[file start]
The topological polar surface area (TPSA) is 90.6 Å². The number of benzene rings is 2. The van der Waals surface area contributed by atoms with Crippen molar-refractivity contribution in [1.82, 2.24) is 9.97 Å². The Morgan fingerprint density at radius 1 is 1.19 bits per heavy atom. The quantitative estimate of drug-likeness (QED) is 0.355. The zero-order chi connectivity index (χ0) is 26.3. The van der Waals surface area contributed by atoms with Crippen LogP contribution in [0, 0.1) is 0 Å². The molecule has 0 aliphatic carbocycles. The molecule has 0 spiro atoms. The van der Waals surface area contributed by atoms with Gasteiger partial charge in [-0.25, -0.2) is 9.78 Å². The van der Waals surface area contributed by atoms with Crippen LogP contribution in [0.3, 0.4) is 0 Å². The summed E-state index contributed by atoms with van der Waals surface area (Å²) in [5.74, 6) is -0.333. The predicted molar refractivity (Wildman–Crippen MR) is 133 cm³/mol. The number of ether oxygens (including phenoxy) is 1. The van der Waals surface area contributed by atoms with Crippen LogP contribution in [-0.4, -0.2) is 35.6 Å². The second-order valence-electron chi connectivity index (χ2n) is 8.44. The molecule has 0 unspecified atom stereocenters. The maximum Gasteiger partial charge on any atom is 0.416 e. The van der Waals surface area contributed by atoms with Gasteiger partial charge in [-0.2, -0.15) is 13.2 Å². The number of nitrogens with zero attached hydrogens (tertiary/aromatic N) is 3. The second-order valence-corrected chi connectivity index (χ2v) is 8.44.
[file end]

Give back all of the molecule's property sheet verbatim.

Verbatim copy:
The topological polar surface area (TPSA) is 90.6 Å². The number of benzene rings is 2. The van der Waals surface area contributed by atoms with Crippen molar-refractivity contribution in [1.82, 2.24) is 9.97 Å². The Morgan fingerprint density at radius 1 is 1.19 bits per heavy atom. The quantitative estimate of drug-likeness (QED) is 0.355. The zero-order chi connectivity index (χ0) is 26.3. The van der Waals surface area contributed by atoms with Crippen LogP contribution in [0, 0.1) is 0 Å². The molecule has 0 aliphatic carbocycles. The molecule has 0 spiro atoms. The van der Waals surface area contributed by atoms with Gasteiger partial charge in [-0.25, -0.2) is 9.78 Å². The van der Waals surface area contributed by atoms with Crippen LogP contribution in [0.3, 0.4) is 0 Å². The summed E-state index contributed by atoms with van der Waals surface area (Å²) in [5.74, 6) is -0.333. The predicted molar refractivity (Wildman–Crippen MR) is 133 cm³/mol. The number of ether oxygens (including phenoxy) is 1. The van der Waals surface area contributed by atoms with Crippen LogP contribution in [-0.4, -0.2) is 35.6 Å². The second-order valence-electron chi connectivity index (χ2n) is 8.44. The molecule has 0 unspecified atom stereocenters. The maximum Gasteiger partial charge on any atom is 0.416 e. The van der Waals surface area contributed by atoms with Gasteiger partial charge in [-0.2, -0.15) is 13.2 Å². The number of nitrogens with zero attached hydrogens (tertiary/aromatic N) is 3. The second-order valence-corrected chi connectivity index (χ2v) is 8.44.